Staying close to home after the Paris Attack.

Despite staying within the confines of the local neighbourhood, the day after the Paris Attack was a strange but also curiously normal day for me.

It just so happened that I was in Paris representing Greenland this week at the kind invitation of Airbnb who were running Airbnb Open 2015. The event was a multi-day get-together for hosts and employees to learn about the latest trends in the sharing economy, travel, tourism and hospitality sector.

Today was supposed to be the final day of the event, but all activities were cancelled in the aftermath of the attack. We were advised by Parisian authorities to stay put where ever we were. So I stayed at home today with my caring hosts Geraldine, Hubert and their family.

To begin with I wanted to show this picture. My host family began a tradition recently where they wrote what they wished for that week on their water bottle. The last bottle had words like joy and love on it. Today, the new bottle had one single word inscribed: protection.

Protection, please

Their home is in the 19th district, relatively close to many of the places that were attacked last night… I had a scrumptious slow breakfast, watched the youngest kid paint leaves, and we attempted to discuss the horrors of the evening before. My host family were understandably shaken by all the events; later they also found out the dreadful news that they had friends who were victims in the terror attack. My heart goes out to them and all other people who have been affected by the event. Words can’t say much.

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A refuge in a safe house

Scrumptious breakfast with fresh baguette, local honey, jam and yoghurt.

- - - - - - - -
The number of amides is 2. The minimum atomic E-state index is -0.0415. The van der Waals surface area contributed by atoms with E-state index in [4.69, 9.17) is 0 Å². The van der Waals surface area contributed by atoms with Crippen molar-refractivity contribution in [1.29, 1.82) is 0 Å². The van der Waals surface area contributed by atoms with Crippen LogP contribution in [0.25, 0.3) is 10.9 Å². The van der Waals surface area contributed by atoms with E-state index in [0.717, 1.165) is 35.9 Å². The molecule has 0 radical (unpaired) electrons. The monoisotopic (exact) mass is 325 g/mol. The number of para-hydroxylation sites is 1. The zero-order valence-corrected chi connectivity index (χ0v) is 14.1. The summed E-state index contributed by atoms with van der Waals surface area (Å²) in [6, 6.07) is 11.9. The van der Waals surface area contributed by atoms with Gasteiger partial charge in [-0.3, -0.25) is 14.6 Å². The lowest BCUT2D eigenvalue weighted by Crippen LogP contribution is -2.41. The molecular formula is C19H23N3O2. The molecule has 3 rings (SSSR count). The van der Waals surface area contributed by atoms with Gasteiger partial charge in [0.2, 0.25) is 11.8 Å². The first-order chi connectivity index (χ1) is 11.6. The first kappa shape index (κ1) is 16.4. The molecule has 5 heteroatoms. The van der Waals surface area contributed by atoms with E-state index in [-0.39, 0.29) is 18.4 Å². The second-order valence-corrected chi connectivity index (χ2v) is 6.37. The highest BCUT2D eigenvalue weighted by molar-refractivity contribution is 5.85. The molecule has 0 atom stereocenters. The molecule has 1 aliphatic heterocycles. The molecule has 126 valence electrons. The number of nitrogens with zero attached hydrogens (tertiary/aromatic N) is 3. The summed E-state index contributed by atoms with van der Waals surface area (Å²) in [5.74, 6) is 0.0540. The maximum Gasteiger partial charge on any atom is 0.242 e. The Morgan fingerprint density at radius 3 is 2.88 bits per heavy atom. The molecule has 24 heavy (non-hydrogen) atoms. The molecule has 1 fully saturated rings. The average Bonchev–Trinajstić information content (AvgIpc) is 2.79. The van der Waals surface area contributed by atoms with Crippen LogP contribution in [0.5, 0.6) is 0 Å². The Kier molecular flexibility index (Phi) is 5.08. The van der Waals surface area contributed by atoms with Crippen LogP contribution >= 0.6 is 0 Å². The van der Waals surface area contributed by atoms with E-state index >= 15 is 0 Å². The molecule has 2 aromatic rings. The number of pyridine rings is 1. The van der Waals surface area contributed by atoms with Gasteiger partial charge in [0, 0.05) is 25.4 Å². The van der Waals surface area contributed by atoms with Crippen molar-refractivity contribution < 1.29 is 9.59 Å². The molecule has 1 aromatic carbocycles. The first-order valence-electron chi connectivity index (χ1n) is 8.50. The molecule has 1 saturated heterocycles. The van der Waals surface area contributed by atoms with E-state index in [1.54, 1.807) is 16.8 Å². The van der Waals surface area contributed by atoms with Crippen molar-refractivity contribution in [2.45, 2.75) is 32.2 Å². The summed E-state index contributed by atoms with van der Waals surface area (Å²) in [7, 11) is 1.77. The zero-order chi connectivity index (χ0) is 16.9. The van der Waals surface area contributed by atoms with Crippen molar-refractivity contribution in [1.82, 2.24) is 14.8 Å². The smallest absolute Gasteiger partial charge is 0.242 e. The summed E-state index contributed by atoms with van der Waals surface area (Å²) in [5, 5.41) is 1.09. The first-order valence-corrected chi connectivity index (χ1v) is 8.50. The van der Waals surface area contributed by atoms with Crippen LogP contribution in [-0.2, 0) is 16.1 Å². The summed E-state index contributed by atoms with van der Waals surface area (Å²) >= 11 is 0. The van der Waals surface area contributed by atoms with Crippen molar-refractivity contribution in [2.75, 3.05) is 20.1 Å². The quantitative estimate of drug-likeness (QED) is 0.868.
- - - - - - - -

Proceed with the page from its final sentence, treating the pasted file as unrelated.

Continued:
Painting leaves.

Anyway I stayed in my home…until I felt trapped. I felt like I had to get outside, although I still stayed within a 15 minute radius between Telegraphe and Jourdain metro stations. The rest of my day ended up being rather sombre but delightful. It was reassuring to see that shops and cafes were still open and people were leading normal lives.The only sign that there was an attack the evening before in this little area of Paris were posters pasted around the church in Jourdain and the church bells ringing longer than usual.

So this trip, I did not visit the Eiffel Tower (my third time in Paris and I still haven’t seen it!), nor did I do anything touristy. I wasn’t planning to do that anyway as there was no time for it, but I think I did something better: I managed to get a feel for life in Paris without visiting a museum or seeing any of the famous sights. I perused a few sweet bookstores and boutiques. I observed real life unfold in front of me as Parisians lined up at charming speciality stores to buy cheese, meat, seafood and pastries. I LOVE the small, original, small business culture they have here.

With help from my hosts, I got my hair cut at the most amazingly decorated hair salon I’ve ever seen, by an original hairdresser with his own methodology. From the very beginning the hair cut was an experience – it was located in a gorgeous flower store and it took half an hour for him to start our appointment! He deserves his own post, if I ever get around to making it, but what I will say was that I didn’t really get a choice as to how to cut my hair. Yes, really.

I also had the humbling experience of speaking with normal Parisians (like my hair dresser) about the Paris attack, many of whom are still reeling over shock of it. Some will never get over the loss of it. I felt fear, sorrow, heartbreak but within that also some hope in the goodness of people. Taxi drivers and regular people were driving people for free to safety and opening up their homes as refuges. The goodness in people is so apparent.